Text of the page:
How Much More Do You Want To Hear? : Tell Me More How much MORE should we talk about the economy at a time like this?
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How Much More Do You Want To Hear?

Today's dilemma: how much MORE should we talk about the economy at a time like this? If you figure the mission of the program is to go beyond the headlines, what's the justification for following a story that is dominating the headlines? We decided that our regular contributor on matters of the economy and personal finance, Alvin Hall, makes things so easy to understand that it was worth it to get his take on the big economic story of the week: the World Bank report that warns of a world-wide economic slowdown. You can look at the whole report here if you like. We paired Alvin with Washington Post reporter Steve Mufson who follows the World Bank.

And, we also wanted to follow the story of Lisa Pagan. She is the Army reservist who brought her kids with her when she was ordered to return to active duty after four years. Her commitment was almost up, but not quite. She said she had no way to take care of her kids, and her husband's job was not offering him any flexibility. We were able to pull together a group of Navy moms to give their take on managing active duty and family. Eye opening ... I think you'll agree.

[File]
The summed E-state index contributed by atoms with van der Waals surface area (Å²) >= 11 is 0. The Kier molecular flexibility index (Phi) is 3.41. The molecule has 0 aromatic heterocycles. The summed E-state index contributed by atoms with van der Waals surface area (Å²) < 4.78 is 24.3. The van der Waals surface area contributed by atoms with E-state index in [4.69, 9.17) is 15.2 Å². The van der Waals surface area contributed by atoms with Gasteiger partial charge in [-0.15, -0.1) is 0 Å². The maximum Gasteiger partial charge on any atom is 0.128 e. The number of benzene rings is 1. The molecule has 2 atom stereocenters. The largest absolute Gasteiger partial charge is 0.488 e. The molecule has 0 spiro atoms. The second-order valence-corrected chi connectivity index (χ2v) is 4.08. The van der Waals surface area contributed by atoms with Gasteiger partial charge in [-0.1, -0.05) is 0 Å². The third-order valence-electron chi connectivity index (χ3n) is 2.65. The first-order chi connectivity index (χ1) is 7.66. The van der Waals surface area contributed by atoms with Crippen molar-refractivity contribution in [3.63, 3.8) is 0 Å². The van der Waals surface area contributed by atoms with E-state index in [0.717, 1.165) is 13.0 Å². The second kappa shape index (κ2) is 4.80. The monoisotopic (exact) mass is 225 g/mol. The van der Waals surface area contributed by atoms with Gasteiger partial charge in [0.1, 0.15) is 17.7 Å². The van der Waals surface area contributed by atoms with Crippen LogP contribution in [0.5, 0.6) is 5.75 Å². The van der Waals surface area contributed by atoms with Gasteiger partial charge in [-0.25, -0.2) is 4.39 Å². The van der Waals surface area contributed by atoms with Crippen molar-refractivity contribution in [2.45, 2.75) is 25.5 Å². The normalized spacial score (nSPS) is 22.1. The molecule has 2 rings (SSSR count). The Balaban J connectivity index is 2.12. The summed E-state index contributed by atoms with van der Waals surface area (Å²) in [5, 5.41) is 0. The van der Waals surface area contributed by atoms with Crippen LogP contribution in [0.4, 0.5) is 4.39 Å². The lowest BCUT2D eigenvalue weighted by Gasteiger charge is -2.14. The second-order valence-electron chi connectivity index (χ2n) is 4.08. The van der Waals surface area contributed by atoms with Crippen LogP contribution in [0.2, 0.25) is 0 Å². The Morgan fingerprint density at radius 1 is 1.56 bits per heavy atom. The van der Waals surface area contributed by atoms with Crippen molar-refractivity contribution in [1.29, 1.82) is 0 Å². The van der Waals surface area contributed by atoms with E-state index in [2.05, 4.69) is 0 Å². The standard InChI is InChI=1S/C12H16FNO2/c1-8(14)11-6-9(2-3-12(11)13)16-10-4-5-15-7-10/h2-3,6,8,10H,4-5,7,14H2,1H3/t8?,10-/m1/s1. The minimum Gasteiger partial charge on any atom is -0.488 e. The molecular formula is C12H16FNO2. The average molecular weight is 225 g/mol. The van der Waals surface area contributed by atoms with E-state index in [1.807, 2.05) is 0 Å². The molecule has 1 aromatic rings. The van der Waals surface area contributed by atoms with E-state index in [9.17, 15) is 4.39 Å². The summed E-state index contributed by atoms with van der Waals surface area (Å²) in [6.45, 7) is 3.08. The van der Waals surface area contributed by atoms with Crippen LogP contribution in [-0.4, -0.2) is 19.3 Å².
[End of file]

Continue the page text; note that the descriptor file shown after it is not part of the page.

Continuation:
And if you're an E. Lynn Harris fan, why, a treat is in store. His new novel, which is out now, dips into the world of high profile athletes on the down low. Harris is a very prominent, visible, black, gay man. And he has done in 11 novels as much as anyone to explain and explore what the "down low" is. One thing it is NOT is an exclusively black phenomenon. (Remember Congressman Bob Bauman, a conservative white lawmaker from Maryland who was married with four kids and had a secret life as a gay man? He later came out of the closet and left Congress.) But Harris explores what he believes are the special challenges and pressures of living that life as a black man in his many novels. If you are not familiar with his work -- and they are not everyone's cup of tea -- it is still interesting to hear how he navigates issues of race, class, orientation and identity in his work.